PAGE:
Not until line 27 does the reader realize that what has preceded is a meditation on the images of the great Hungarian Modernist photographer Andre Kertesz, whose modest and gritty black-and-white images of everyday life are a point of reference from the opening tercet, with its image of blank sky, crossed by the occasional bird, to the monotonous Kertesz rainscapes, in which ‘objects / take shape as / mind and scum,’ to the loving exactitude of the ekphrasis of the ‘layer of dust’ that ‘has fallen on / the pears’ in a painting within one of the photographs. The refusal of sentences to end at line ends creates the peculiar linear grammar of ‘shelf, where a’ or ‘of Voltaire. A,’ the point being that there is no neat ‘Re(semblance)’ to be perceived by the poem’s ‘I.’ On the contrary, Hoover’s emphasis, here and throughout these tercet poems, is on difference. One ‘struggles toward the / door, only to / discover the recent / day is closed.’ The sign, as the last line of the poem would have it, is ‘useless,’ but one is always trying to arrest it. Sometimes one does so by means of rhyme, as in ‘skies’ and ‘rise’ in lines 2 and 4 above. But mostly the water just keeps ‘pouring on /your head,’ and there are no human voices to wake us as we drown.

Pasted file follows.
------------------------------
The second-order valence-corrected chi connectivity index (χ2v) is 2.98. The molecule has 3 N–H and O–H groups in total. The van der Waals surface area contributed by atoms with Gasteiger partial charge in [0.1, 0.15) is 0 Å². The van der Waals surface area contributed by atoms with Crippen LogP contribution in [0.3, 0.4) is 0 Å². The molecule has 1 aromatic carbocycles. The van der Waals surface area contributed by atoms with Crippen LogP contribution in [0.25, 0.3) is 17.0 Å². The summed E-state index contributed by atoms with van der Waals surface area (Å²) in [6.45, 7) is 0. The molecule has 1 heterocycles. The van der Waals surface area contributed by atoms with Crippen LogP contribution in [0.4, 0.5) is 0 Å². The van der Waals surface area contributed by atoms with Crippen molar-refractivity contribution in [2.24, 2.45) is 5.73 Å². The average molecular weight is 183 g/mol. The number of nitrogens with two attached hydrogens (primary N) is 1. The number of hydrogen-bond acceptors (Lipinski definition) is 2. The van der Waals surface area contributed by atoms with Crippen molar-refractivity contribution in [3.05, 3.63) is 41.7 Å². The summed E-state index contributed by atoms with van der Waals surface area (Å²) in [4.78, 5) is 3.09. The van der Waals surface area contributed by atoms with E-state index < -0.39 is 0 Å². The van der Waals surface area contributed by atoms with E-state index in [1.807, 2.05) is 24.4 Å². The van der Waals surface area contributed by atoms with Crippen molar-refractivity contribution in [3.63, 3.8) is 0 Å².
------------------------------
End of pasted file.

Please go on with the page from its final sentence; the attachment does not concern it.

In a related tercet poem called ‘Blue Differentials,’ the poet relates the ‘license’ of the snowy garden outside his window to ‘Sonny Bount / play[ing] solo piano / with practiced havoc,’ and asks himself

Against what sound

does the hard
light lean on
fields of the


Hoover’s ‘fields of the / future’ can be regarded as the ironic fulfillment of Tranter’s ‘elegies of a lost life’:

pale moon shines
on a stone’s

full measure on
the rigid grasses
of Spruce Head

Island. The chill
tone of knowing
fleshed with being.

The picture is somber what makes it bracing poetically is fidelity of Hoover’s language to those ‘blue differentials’ of the title — the particular differences that make it possible to accept the ‘chill / tone of knowing.’ In the world of both poets, there are plenty of laughs, plenty of wonderfully droll incidents and narratives, but finally, there is the recognition that

is a place.